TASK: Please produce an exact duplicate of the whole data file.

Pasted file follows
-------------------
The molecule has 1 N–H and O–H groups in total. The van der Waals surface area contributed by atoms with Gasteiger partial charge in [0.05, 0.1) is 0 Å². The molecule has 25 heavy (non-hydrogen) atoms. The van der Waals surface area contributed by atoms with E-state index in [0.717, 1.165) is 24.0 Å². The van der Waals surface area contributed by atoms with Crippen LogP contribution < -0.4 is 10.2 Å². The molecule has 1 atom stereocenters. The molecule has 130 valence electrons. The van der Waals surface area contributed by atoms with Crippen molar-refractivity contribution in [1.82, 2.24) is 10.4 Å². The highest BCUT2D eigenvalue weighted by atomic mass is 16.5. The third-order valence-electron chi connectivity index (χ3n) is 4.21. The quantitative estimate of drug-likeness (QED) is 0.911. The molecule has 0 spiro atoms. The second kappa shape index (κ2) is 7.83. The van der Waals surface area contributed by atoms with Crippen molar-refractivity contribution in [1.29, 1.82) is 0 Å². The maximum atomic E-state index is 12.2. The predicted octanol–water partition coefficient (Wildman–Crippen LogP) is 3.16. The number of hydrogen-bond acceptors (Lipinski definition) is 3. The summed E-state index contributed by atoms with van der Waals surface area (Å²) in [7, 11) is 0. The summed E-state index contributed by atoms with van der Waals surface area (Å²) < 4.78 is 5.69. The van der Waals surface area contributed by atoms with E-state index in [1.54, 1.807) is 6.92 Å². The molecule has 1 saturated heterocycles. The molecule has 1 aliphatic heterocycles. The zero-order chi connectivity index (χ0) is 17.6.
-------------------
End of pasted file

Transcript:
The molecule has 1 N–H and O–H groups in total. The van der Waals surface area contributed by atoms with Gasteiger partial charge in [0.05, 0.1) is 0 Å². The molecule has 25 heavy (non-hydrogen) atoms. The van der Waals surface area contributed by atoms with E-state index in [0.717, 1.165) is 24.0 Å². The van der Waals surface area contributed by atoms with Crippen LogP contribution < -0.4 is 10.2 Å². The molecule has 1 atom stereocenters. The molecule has 130 valence electrons. The van der Waals surface area contributed by atoms with Crippen molar-refractivity contribution in [1.82, 2.24) is 10.4 Å². The highest BCUT2D eigenvalue weighted by atomic mass is 16.5. The third-order valence-electron chi connectivity index (χ3n) is 4.21. The quantitative estimate of drug-likeness (QED) is 0.911. The molecule has 0 spiro atoms. The second kappa shape index (κ2) is 7.83. The van der Waals surface area contributed by atoms with Crippen molar-refractivity contribution in [1.29, 1.82) is 0 Å². The maximum atomic E-state index is 12.2. The predicted octanol–water partition coefficient (Wildman–Crippen LogP) is 3.16. The number of hydrogen-bond acceptors (Lipinski definition) is 3. The summed E-state index contributed by atoms with van der Waals surface area (Å²) in [7, 11) is 0. The summed E-state index contributed by atoms with van der Waals surface area (Å²) < 4.78 is 5.69. The van der Waals surface area contributed by atoms with E-state index in [1.54, 1.807) is 6.92 Å². The molecule has 1 saturated heterocycles. The molecule has 1 aliphatic heterocycles. The zero-order chi connectivity index (χ0) is 17.6.